Some spoilers lurk below The Haunting of Hill House, so be careful.
The latest Netflix original horror TV series, Hill House Haunting, is easily one of the most polished genre entries on the small screen. The central abode is full of strange sights, complex relationships and moments of deep sorrow. Fortunately, the recent CinemaBlend interview with House on the hillThe young star of Paxton Singleton was neither strange nor full of pain.
Paxton Singleton, who plays young Steven, told me how big it is Hill House Haunting It was because of his flourishing career. The actor shared some fun and interesting experiences he had on the spooky set, and also has an idea of where the show should go with a potential season 2. However, we must first concentrate on the huge title mansion.
The Hill House set was a masterpiece
Through the ten episodes of Hill House HauntingNo human character could have had a greater impact on the psyche of the spectators than the imposing and expansive construction at its center. One might think it would be a fantastic sight to call his second home during filming, and according to Paxton Singleton, it was really amazing to work on it.
The real Hill House was amazing. In fact, you saw a mansion every day that you worked, because you had to go in and see all the new things that could have been added. And it was really great to see all the different sets. It was an absolute masterpiece. Of course, since it was a timeline difference from the 1990s to 2018, you know that you can see the completely different changes. Maybe even the light switches were different. You know, you could say a little just for the details you could see from the time difference.
With its seemingly infinite number of rooms, Hill House is not at all the type of dream home in which Olivia, of Carla Gugino, is determined to move. However, it tends to make its inhabitants feel trapped there forever. That he is a just policeman, since Hill House tends to cling to his most restless and disturbed spirits.
The one particular item that really sent shivers down Paxton Singleton's spine was the room full of statues that hid in the background of so many shots throughout the season. In fact, it was one of the few rooms where he could stay when he was devoid of camera teams and cast members.
Oh yeah. I remember the statues. I have to see a lot statues. That was one of the main ones. [areas] I could see that it was empty, but it seemed so real that you thought it looked like a real haunted house. . . . His eyes would catch it and say: Ohhh, my God. There is another statue, and it seems that it is watching me. I think he is moving. I do not know. & # 39; And then, suddenly, I may be right in front of the camera.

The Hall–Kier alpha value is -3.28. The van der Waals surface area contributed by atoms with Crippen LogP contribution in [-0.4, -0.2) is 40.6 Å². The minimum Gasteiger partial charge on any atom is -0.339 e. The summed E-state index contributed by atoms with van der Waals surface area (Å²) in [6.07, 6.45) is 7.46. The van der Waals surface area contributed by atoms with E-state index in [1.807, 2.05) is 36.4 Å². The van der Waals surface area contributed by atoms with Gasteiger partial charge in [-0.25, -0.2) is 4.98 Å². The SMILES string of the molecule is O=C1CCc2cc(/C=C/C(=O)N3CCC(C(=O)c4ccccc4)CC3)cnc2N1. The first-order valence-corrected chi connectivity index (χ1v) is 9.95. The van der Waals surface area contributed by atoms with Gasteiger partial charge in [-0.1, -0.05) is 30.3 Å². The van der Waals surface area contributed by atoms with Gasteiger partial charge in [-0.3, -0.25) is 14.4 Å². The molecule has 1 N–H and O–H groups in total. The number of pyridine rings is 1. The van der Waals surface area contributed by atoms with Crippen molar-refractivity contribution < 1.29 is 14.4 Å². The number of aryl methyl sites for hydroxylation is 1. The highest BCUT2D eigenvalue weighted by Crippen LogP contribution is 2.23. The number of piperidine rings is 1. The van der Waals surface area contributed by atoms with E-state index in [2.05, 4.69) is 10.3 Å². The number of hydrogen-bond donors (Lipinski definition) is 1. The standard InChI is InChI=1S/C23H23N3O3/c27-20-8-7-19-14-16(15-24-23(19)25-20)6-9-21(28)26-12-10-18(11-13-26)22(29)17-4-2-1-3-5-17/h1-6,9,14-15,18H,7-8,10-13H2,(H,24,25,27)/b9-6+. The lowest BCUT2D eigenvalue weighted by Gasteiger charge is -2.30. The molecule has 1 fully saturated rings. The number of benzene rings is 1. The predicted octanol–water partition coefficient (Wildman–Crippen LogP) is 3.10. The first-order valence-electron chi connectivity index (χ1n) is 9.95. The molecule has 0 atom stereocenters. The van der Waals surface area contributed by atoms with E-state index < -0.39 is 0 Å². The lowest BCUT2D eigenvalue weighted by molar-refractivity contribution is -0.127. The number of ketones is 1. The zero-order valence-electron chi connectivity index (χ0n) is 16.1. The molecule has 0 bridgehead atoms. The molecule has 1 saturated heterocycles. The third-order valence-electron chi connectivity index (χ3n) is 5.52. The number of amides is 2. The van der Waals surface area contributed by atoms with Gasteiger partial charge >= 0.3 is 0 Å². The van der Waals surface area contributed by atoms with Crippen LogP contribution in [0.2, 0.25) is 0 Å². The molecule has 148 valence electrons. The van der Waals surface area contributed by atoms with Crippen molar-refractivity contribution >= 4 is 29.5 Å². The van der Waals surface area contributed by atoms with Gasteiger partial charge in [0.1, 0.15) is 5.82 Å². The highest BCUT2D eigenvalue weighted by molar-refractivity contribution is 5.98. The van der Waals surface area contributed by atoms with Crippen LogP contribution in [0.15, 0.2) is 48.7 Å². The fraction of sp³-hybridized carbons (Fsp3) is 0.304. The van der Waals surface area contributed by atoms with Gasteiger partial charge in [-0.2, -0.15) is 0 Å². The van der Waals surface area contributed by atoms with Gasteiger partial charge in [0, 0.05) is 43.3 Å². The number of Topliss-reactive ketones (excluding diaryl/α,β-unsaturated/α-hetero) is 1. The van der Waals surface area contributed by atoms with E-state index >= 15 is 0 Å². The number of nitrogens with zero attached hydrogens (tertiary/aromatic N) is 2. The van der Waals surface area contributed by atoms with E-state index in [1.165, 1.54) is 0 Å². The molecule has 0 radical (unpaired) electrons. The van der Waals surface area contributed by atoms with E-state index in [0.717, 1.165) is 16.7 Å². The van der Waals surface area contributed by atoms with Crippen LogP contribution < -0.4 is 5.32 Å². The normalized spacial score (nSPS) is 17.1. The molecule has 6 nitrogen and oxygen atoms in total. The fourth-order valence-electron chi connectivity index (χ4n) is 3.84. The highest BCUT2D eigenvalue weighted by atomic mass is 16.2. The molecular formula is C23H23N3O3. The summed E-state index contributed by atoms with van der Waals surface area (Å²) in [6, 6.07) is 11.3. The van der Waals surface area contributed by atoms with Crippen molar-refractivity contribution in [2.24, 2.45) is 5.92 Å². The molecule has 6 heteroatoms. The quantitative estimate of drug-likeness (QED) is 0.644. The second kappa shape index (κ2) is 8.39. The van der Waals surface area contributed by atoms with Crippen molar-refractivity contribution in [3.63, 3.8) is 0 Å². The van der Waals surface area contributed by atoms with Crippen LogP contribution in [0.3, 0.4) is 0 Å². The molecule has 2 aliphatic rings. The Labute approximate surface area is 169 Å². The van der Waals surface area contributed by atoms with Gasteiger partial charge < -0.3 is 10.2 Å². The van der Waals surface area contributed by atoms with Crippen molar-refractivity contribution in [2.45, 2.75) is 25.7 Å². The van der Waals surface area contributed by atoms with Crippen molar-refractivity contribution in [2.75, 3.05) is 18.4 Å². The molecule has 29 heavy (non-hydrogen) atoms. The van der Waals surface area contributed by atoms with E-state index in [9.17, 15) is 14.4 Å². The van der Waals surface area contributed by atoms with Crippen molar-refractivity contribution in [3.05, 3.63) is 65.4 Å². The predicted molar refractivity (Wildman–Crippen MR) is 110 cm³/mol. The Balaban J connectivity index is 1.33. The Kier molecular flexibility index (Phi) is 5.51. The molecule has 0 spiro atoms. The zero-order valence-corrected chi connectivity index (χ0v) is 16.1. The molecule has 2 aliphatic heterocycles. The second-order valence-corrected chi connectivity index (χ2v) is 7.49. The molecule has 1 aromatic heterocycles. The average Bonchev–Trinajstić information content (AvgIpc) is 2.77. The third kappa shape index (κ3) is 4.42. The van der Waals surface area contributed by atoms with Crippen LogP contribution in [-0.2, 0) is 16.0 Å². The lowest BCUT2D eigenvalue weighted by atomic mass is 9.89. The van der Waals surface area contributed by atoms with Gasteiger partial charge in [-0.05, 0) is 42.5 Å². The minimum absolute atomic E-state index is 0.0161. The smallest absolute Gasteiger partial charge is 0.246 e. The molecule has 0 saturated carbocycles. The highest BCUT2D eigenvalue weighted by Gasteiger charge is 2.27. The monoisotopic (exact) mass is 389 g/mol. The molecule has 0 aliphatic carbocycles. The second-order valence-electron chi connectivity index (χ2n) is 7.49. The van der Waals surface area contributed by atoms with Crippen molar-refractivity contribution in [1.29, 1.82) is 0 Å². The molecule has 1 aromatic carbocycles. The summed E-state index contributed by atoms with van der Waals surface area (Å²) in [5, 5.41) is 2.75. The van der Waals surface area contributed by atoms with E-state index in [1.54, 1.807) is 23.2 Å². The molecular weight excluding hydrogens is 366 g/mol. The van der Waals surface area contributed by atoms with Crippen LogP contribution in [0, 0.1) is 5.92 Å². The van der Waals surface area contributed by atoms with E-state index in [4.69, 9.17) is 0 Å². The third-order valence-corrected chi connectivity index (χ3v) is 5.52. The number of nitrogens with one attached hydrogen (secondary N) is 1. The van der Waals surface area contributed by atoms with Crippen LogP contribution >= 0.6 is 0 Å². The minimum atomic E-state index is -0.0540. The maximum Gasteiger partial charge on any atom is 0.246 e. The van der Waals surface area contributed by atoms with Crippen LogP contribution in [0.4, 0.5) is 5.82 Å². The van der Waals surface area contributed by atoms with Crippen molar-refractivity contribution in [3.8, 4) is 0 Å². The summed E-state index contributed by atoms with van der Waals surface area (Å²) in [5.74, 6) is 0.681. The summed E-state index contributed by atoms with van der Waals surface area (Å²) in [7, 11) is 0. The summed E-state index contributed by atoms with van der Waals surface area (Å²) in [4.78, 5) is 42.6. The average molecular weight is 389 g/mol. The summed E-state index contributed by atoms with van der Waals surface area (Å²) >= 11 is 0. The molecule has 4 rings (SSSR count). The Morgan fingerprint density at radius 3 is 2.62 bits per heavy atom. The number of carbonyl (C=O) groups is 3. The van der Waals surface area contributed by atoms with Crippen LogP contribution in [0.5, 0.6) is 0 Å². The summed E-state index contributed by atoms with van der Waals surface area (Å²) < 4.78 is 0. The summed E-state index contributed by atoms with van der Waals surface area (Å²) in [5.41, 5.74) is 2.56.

Several times during Hill House Haunting, I found my eyes quickly drawn to the bottom simply because you could see a statue in the shot. And each time, he was sure that the stationary object in question was moving all the time, just to prove he was wrong. Perhaps.
The jumps of the timeline were part of the filming process
After seeing all of Hill House HauntingWith its double set of central timelines, viewers may have suspected that the production was split in half, with the events of the 90s being filmed first, and then all the scenes of the current day being filmed will be followed. But according to Paxton Singleton, that was not how director Mike Flanagan set out to handle it. In the words of the actor:
Honestly, we came and went. There was not an exact time when you had to do everything. We did not do it in order.
From a work-based, practical perspective, you could assume that you shoot Hill House Haunting more sequentially it would have been a simpler way of approaching everything. However, "simpler" may not be what Mike Flanagan was looking for in this decision making. He may have been trying to keep the haunting air of confusion and delusions in the house within the cast members. That is definitely less harmful than some of the tactics that other directors have allegedly used.
According to Singleton, the large and constantly changing group divided production a little, at least in terms of what would be filming and where.
But it would be fun, because you would be in a set, and then your scene would end, and you could move the camera to the other set. Nobody would be in that set, and everyone would be in the other. Then you would see that one set was completely open and clear, and the other set was full of people.
As viewers know, there are many moments in all Hill House Haunting in which the camera is placed inside an empty room, focused on a particular door, an entrance or some other design piece. In fact, those quiet, action-free moments were often as successful in attracting fear as active supernatural sequences. Because really, we can never be sure that the room is absolutely empty, right? Not with Bent Neck Lady wandering.